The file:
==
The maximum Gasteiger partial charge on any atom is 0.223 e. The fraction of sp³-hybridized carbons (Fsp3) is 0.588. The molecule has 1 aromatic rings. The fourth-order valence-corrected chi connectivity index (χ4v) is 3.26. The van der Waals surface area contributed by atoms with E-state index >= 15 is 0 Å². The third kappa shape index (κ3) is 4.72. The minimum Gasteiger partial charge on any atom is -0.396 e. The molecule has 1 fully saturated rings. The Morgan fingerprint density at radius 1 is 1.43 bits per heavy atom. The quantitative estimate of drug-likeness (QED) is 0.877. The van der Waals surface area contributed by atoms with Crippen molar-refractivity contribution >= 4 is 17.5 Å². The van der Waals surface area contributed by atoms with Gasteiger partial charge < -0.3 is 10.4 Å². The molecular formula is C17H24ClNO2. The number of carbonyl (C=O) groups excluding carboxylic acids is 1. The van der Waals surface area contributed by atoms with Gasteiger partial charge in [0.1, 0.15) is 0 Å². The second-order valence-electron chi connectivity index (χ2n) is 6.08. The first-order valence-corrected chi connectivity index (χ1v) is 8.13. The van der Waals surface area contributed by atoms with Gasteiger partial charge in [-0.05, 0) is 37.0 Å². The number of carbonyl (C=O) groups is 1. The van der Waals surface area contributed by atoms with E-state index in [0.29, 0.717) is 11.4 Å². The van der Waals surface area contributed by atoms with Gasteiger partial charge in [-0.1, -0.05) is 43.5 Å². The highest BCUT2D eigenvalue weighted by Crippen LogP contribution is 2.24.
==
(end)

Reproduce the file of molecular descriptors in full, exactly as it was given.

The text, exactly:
The maximum Gasteiger partial charge on any atom is 0.223 e. The fraction of sp³-hybridized carbons (Fsp3) is 0.588. The molecule has 1 aromatic rings. The fourth-order valence-corrected chi connectivity index (χ4v) is 3.26. The van der Waals surface area contributed by atoms with E-state index >= 15 is 0 Å². The third kappa shape index (κ3) is 4.72. The minimum Gasteiger partial charge on any atom is -0.396 e. The molecule has 1 fully saturated rings. The Morgan fingerprint density at radius 1 is 1.43 bits per heavy atom. The quantitative estimate of drug-likeness (QED) is 0.877. The van der Waals surface area contributed by atoms with Crippen molar-refractivity contribution >= 4 is 17.5 Å². The van der Waals surface area contributed by atoms with Gasteiger partial charge < -0.3 is 10.4 Å². The molecular formula is C17H24ClNO2. The number of carbonyl (C=O) groups excluding carboxylic acids is 1. The van der Waals surface area contributed by atoms with Gasteiger partial charge in [0.1, 0.15) is 0 Å². The second-order valence-electron chi connectivity index (χ2n) is 6.08. The first-order valence-corrected chi connectivity index (χ1v) is 8.13. The van der Waals surface area contributed by atoms with Gasteiger partial charge in [-0.05, 0) is 37.0 Å². The number of carbonyl (C=O) groups is 1. The van der Waals surface area contributed by atoms with E-state index in [0.29, 0.717) is 11.4 Å². The van der Waals surface area contributed by atoms with Gasteiger partial charge in [-0.1, -0.05) is 43.5 Å². The highest BCUT2D eigenvalue weighted by Crippen LogP contribution is 2.24.